The American Civil Liberties Union of Ohio expressed disappointment yesterday, after members of the Ohio General Assembly announced a new initiative that duplicates various federal immigration laws and opens the door for massive racial and ethnic profiling throughout the state.
The Act, titled the Illegal Alien Enforcement Act, seeks to charge local law enforcement with imposing federal laws, restricting assistance programs from helping needy Ohioans and requiring businesses to affirm they do not employ undocumented workers. In Thursday’s announcement, the Act was touted as beneficial to legal immigrants in Ohio.
“Despite the claims of its advocates, none of their proposals offer real protections or services to legal immigrants,” said ACLU of Ohio Legal Director Jeffrey Gamso. “Legislators are simply cloaking a fundamentally harmful bill with false claims of assistance to some of those it will hurt.”
Gamso continued, “Unfortunately, this Act will do much more to harm the lives of immigrants and people of color in Ohio. The bill is a green light for state and local officials to target and discriminate against tens of thousands of Ohioans under the guise of enforcing immigration laws.”
Inevitably, such initiatives will prove counterproductive to providing security and fighting crime in communities around Ohio. Under the Act, vital resources and funding to enforce local criminal laws will be diverted to investigating immigration violations. As the specter of state and local law enforcement imposing immigration laws looms over minority communities in Ohio, fewer victims and witnesses to crime will come forward and cooperate with police. The result is a community afraid of police officers and law enforcement crippled and unable to investigate and prevent crime in communities.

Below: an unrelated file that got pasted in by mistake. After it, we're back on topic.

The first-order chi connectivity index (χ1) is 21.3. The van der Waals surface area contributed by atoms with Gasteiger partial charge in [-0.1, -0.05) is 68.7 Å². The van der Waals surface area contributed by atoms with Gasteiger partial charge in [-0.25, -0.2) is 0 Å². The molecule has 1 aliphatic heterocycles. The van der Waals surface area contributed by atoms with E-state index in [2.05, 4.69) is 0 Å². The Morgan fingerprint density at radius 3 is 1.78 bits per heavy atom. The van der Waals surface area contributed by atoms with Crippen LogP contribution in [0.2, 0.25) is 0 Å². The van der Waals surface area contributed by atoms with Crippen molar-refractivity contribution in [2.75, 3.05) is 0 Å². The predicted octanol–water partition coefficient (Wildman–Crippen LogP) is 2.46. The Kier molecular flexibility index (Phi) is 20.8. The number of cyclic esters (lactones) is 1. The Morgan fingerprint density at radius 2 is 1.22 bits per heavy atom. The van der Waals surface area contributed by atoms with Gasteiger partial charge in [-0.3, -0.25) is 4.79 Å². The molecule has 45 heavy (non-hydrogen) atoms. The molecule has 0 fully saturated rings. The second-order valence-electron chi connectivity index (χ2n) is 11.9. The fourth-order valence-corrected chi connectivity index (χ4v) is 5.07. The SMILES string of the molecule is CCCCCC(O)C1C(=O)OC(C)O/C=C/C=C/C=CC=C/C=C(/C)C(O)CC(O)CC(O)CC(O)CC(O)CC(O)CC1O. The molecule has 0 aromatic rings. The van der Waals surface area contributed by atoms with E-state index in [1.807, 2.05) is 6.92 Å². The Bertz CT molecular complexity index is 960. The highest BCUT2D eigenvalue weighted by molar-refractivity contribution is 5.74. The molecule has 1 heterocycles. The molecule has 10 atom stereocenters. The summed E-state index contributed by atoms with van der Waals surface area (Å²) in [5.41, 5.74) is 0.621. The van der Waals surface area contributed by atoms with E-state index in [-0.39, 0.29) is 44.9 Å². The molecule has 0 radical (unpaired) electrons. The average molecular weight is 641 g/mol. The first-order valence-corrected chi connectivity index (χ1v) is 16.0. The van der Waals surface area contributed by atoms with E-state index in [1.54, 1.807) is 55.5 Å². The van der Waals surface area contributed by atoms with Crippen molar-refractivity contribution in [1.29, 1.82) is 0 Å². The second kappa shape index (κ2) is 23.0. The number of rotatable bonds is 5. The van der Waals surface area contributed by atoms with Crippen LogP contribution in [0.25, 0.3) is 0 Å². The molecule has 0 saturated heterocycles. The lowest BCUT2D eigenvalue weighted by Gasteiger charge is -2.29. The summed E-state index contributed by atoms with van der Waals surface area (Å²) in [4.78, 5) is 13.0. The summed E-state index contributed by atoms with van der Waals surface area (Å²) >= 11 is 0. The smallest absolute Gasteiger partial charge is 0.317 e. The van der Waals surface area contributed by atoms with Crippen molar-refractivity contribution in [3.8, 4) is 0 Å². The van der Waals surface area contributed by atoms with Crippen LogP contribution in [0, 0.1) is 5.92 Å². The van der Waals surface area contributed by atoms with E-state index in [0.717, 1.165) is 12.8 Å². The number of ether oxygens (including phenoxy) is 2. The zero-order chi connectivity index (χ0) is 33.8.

Several provisions of the Act duplicate and may conflict with federal laws already in place, creating more bureaucracy and making it more difficult to enforce immigration laws. Various sections of the bill calling for new offices, positions within state government and increased resources towards enforcing federal laws are poised to drain taxpayer resources and cost the state millions of dollars.
“Ohio has real problems that must be addressed, yet the Ohio General Assembly is spending time debating a federal problem that will only detract from critical discussions on education and the economy that will greatly impact future generations of Ohioans,” concluded Gamso.